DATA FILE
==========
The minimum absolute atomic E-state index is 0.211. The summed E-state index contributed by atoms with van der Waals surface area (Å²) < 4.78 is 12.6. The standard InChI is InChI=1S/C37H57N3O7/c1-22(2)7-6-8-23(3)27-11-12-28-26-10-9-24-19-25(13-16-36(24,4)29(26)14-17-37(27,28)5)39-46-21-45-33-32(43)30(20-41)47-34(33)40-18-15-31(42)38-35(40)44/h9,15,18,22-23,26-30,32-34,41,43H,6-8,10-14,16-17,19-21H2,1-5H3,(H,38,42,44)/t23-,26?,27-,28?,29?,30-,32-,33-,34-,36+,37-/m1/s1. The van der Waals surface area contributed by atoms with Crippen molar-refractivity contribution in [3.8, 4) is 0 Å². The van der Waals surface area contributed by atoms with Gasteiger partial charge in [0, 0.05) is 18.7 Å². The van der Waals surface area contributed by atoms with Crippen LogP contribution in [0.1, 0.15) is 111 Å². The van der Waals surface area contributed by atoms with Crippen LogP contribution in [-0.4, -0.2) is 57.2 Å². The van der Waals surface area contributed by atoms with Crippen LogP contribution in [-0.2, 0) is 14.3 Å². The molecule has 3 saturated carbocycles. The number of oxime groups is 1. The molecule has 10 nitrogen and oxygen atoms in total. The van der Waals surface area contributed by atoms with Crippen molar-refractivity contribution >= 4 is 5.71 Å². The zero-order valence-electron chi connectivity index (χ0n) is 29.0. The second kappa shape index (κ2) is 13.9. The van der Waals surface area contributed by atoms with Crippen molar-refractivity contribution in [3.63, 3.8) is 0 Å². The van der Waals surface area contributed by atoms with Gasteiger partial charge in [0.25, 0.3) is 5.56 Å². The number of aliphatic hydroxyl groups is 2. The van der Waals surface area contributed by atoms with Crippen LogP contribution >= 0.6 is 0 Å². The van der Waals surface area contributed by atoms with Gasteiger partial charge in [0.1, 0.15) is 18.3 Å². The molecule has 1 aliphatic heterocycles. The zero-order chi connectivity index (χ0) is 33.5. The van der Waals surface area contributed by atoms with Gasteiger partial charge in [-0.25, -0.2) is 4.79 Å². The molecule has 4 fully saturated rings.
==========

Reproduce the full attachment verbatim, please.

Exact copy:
The minimum absolute atomic E-state index is 0.211. The summed E-state index contributed by atoms with van der Waals surface area (Å²) < 4.78 is 12.6. The standard InChI is InChI=1S/C37H57N3O7/c1-22(2)7-6-8-23(3)27-11-12-28-26-10-9-24-19-25(13-16-36(24,4)29(26)14-17-37(27,28)5)39-46-21-45-33-32(43)30(20-41)47-34(33)40-18-15-31(42)38-35(40)44/h9,15,18,22-23,26-30,32-34,41,43H,6-8,10-14,16-17,19-21H2,1-5H3,(H,38,42,44)/t23-,26?,27-,28?,29?,30-,32-,33-,34-,36+,37-/m1/s1. The van der Waals surface area contributed by atoms with Crippen molar-refractivity contribution in [3.8, 4) is 0 Å². The van der Waals surface area contributed by atoms with Gasteiger partial charge in [0, 0.05) is 18.7 Å². The van der Waals surface area contributed by atoms with Crippen LogP contribution in [0.1, 0.15) is 111 Å². The van der Waals surface area contributed by atoms with Crippen LogP contribution in [-0.4, -0.2) is 57.2 Å². The van der Waals surface area contributed by atoms with Crippen LogP contribution in [-0.2, 0) is 14.3 Å². The molecule has 3 saturated carbocycles. The number of oxime groups is 1. The molecule has 10 nitrogen and oxygen atoms in total. The van der Waals surface area contributed by atoms with Crippen molar-refractivity contribution >= 4 is 5.71 Å². The zero-order valence-electron chi connectivity index (χ0n) is 29.0. The second kappa shape index (κ2) is 13.9. The van der Waals surface area contributed by atoms with Crippen molar-refractivity contribution in [3.63, 3.8) is 0 Å². The van der Waals surface area contributed by atoms with Gasteiger partial charge in [0.25, 0.3) is 5.56 Å². The number of aliphatic hydroxyl groups is 2. The van der Waals surface area contributed by atoms with Crippen LogP contribution >= 0.6 is 0 Å². The van der Waals surface area contributed by atoms with Gasteiger partial charge in [0.1, 0.15) is 18.3 Å². The molecule has 1 aliphatic heterocycles. The zero-order chi connectivity index (χ0) is 33.5. The van der Waals surface area contributed by atoms with Gasteiger partial charge in [-0.25, -0.2) is 4.79 Å². The molecule has 4 fully saturated rings.